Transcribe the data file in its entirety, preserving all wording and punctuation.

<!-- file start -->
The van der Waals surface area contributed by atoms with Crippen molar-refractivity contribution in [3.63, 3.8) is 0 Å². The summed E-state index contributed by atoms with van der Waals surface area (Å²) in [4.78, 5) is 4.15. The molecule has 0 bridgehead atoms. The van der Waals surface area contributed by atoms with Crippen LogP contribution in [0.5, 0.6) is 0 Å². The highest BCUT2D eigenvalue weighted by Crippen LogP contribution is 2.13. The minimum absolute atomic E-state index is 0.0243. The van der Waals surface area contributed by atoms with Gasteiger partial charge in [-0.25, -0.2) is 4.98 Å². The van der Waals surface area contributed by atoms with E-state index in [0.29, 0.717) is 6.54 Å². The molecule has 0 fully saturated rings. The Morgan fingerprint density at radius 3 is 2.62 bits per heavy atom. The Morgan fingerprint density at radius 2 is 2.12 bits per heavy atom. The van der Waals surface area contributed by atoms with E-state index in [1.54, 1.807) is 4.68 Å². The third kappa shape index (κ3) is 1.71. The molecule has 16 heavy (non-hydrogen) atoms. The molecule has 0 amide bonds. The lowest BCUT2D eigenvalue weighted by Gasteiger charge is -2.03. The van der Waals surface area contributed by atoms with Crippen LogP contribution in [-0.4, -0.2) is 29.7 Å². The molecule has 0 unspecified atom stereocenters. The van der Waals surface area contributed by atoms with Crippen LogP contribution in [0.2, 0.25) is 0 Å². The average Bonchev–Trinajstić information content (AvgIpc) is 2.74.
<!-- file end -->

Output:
The van der Waals surface area contributed by atoms with Crippen molar-refractivity contribution in [3.63, 3.8) is 0 Å². The summed E-state index contributed by atoms with van der Waals surface area (Å²) in [4.78, 5) is 4.15. The molecule has 0 bridgehead atoms. The van der Waals surface area contributed by atoms with Crippen LogP contribution in [0.5, 0.6) is 0 Å². The highest BCUT2D eigenvalue weighted by Crippen LogP contribution is 2.13. The minimum absolute atomic E-state index is 0.0243. The van der Waals surface area contributed by atoms with Gasteiger partial charge in [-0.25, -0.2) is 4.98 Å². The van der Waals surface area contributed by atoms with E-state index in [0.29, 0.717) is 6.54 Å². The molecule has 0 fully saturated rings. The Morgan fingerprint density at radius 3 is 2.62 bits per heavy atom. The Morgan fingerprint density at radius 2 is 2.12 bits per heavy atom. The van der Waals surface area contributed by atoms with E-state index in [1.54, 1.807) is 4.68 Å². The third kappa shape index (κ3) is 1.71. The molecule has 16 heavy (non-hydrogen) atoms. The molecule has 0 amide bonds. The lowest BCUT2D eigenvalue weighted by Gasteiger charge is -2.03. The van der Waals surface area contributed by atoms with Crippen LogP contribution in [-0.4, -0.2) is 29.7 Å². The molecule has 0 unspecified atom stereocenters. The van der Waals surface area contributed by atoms with Crippen LogP contribution in [0.2, 0.25) is 0 Å². The average Bonchev–Trinajstić information content (AvgIpc) is 2.74.